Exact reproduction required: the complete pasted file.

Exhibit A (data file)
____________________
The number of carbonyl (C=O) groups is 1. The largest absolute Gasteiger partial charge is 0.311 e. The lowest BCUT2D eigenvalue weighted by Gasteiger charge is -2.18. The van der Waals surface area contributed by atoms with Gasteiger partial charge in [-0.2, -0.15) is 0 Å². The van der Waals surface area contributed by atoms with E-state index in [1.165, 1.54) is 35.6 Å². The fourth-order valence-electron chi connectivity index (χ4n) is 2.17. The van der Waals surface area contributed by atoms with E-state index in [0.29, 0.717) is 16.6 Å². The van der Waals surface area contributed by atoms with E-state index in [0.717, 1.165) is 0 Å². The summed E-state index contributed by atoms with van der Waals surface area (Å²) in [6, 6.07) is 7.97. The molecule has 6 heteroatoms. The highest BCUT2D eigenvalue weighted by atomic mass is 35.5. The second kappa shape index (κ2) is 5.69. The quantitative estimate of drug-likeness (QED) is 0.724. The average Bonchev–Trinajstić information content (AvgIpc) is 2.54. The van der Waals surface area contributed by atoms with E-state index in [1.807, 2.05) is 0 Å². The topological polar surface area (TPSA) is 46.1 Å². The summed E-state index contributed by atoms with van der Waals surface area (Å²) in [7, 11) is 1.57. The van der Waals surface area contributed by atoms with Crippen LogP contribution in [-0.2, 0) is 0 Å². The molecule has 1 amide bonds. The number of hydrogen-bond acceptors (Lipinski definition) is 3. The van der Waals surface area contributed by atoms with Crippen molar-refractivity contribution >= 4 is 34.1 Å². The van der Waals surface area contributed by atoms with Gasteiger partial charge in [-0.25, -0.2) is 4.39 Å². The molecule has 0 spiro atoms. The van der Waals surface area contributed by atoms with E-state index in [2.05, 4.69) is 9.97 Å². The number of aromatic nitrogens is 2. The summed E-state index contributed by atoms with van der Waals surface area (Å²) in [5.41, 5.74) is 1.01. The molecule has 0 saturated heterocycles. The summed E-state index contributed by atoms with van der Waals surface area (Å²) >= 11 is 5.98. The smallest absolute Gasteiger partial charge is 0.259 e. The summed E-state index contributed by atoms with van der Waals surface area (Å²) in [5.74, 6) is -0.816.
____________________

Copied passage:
The number of carbonyl (C=O) groups is 1. The largest absolute Gasteiger partial charge is 0.311 e. The lowest BCUT2D eigenvalue weighted by Gasteiger charge is -2.18. The van der Waals surface area contributed by atoms with Gasteiger partial charge in [-0.2, -0.15) is 0 Å². The van der Waals surface area contributed by atoms with E-state index in [1.165, 1.54) is 35.6 Å². The fourth-order valence-electron chi connectivity index (χ4n) is 2.17. The van der Waals surface area contributed by atoms with E-state index in [0.29, 0.717) is 16.6 Å². The van der Waals surface area contributed by atoms with E-state index in [0.717, 1.165) is 0 Å². The summed E-state index contributed by atoms with van der Waals surface area (Å²) in [6, 6.07) is 7.97. The molecule has 6 heteroatoms. The highest BCUT2D eigenvalue weighted by atomic mass is 35.5. The second kappa shape index (κ2) is 5.69. The quantitative estimate of drug-likeness (QED) is 0.724. The average Bonchev–Trinajstić information content (AvgIpc) is 2.54. The van der Waals surface area contributed by atoms with E-state index in [1.807, 2.05) is 0 Å². The topological polar surface area (TPSA) is 46.1 Å². The summed E-state index contributed by atoms with van der Waals surface area (Å²) in [7, 11) is 1.57. The van der Waals surface area contributed by atoms with Crippen LogP contribution in [-0.2, 0) is 0 Å². The molecule has 1 amide bonds. The number of hydrogen-bond acceptors (Lipinski definition) is 3. The van der Waals surface area contributed by atoms with Crippen molar-refractivity contribution >= 4 is 34.1 Å². The van der Waals surface area contributed by atoms with Gasteiger partial charge in [-0.25, -0.2) is 4.39 Å². The molecule has 0 spiro atoms. The van der Waals surface area contributed by atoms with E-state index in [2.05, 4.69) is 9.97 Å². The number of aromatic nitrogens is 2. The summed E-state index contributed by atoms with van der Waals surface area (Å²) in [5.41, 5.74) is 1.01. The molecule has 0 saturated heterocycles. The summed E-state index contributed by atoms with van der Waals surface area (Å²) >= 11 is 5.98. The smallest absolute Gasteiger partial charge is 0.259 e. The summed E-state index contributed by atoms with van der Waals surface area (Å²) in [5.74, 6) is -0.816.